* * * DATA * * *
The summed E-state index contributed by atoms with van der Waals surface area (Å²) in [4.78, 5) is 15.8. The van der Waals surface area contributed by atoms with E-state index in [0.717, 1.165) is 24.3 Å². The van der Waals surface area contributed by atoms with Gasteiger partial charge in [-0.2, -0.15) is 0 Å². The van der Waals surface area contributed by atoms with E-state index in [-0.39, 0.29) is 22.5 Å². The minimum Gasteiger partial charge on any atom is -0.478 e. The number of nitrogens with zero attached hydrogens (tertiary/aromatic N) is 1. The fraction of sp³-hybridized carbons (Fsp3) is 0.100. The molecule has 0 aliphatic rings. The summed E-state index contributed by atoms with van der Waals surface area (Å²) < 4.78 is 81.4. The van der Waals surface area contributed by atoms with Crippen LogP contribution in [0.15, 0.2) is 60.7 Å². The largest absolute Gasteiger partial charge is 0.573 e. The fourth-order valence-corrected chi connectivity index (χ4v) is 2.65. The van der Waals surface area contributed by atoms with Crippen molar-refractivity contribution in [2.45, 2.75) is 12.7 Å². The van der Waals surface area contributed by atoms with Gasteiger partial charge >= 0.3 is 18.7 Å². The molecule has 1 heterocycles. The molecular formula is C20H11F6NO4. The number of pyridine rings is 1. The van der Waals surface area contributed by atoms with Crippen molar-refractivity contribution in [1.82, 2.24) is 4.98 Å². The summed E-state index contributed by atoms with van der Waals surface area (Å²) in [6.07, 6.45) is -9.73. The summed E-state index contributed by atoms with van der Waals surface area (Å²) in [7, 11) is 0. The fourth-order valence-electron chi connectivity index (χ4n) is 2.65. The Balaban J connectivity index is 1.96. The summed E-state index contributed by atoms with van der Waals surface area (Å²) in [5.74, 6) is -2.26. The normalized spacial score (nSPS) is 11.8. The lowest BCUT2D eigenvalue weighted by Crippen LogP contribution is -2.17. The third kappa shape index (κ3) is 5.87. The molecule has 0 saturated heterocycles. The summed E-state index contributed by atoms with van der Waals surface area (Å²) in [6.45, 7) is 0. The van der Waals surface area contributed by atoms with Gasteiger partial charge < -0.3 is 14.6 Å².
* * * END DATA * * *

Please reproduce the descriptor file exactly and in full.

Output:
The summed E-state index contributed by atoms with van der Waals surface area (Å²) in [4.78, 5) is 15.8. The van der Waals surface area contributed by atoms with E-state index in [0.717, 1.165) is 24.3 Å². The van der Waals surface area contributed by atoms with Gasteiger partial charge in [-0.2, -0.15) is 0 Å². The van der Waals surface area contributed by atoms with E-state index in [-0.39, 0.29) is 22.5 Å². The minimum Gasteiger partial charge on any atom is -0.478 e. The number of nitrogens with zero attached hydrogens (tertiary/aromatic N) is 1. The fraction of sp³-hybridized carbons (Fsp3) is 0.100. The molecule has 0 aliphatic rings. The summed E-state index contributed by atoms with van der Waals surface area (Å²) < 4.78 is 81.4. The van der Waals surface area contributed by atoms with Crippen LogP contribution in [0.15, 0.2) is 60.7 Å². The largest absolute Gasteiger partial charge is 0.573 e. The fourth-order valence-corrected chi connectivity index (χ4v) is 2.65. The van der Waals surface area contributed by atoms with Crippen molar-refractivity contribution in [2.45, 2.75) is 12.7 Å². The van der Waals surface area contributed by atoms with Gasteiger partial charge >= 0.3 is 18.7 Å². The molecule has 1 heterocycles. The molecular formula is C20H11F6NO4. The number of pyridine rings is 1. The van der Waals surface area contributed by atoms with Crippen molar-refractivity contribution in [1.82, 2.24) is 4.98 Å². The summed E-state index contributed by atoms with van der Waals surface area (Å²) in [6.07, 6.45) is -9.73. The summed E-state index contributed by atoms with van der Waals surface area (Å²) in [7, 11) is 0. The fourth-order valence-electron chi connectivity index (χ4n) is 2.65. The Balaban J connectivity index is 1.96. The summed E-state index contributed by atoms with van der Waals surface area (Å²) in [5.74, 6) is -2.26. The normalized spacial score (nSPS) is 11.8. The lowest BCUT2D eigenvalue weighted by Crippen LogP contribution is -2.17. The third kappa shape index (κ3) is 5.87. The molecule has 0 saturated heterocycles. The summed E-state index contributed by atoms with van der Waals surface area (Å²) in [6.45, 7) is 0. The van der Waals surface area contributed by atoms with Gasteiger partial charge < -0.3 is 14.6 Å².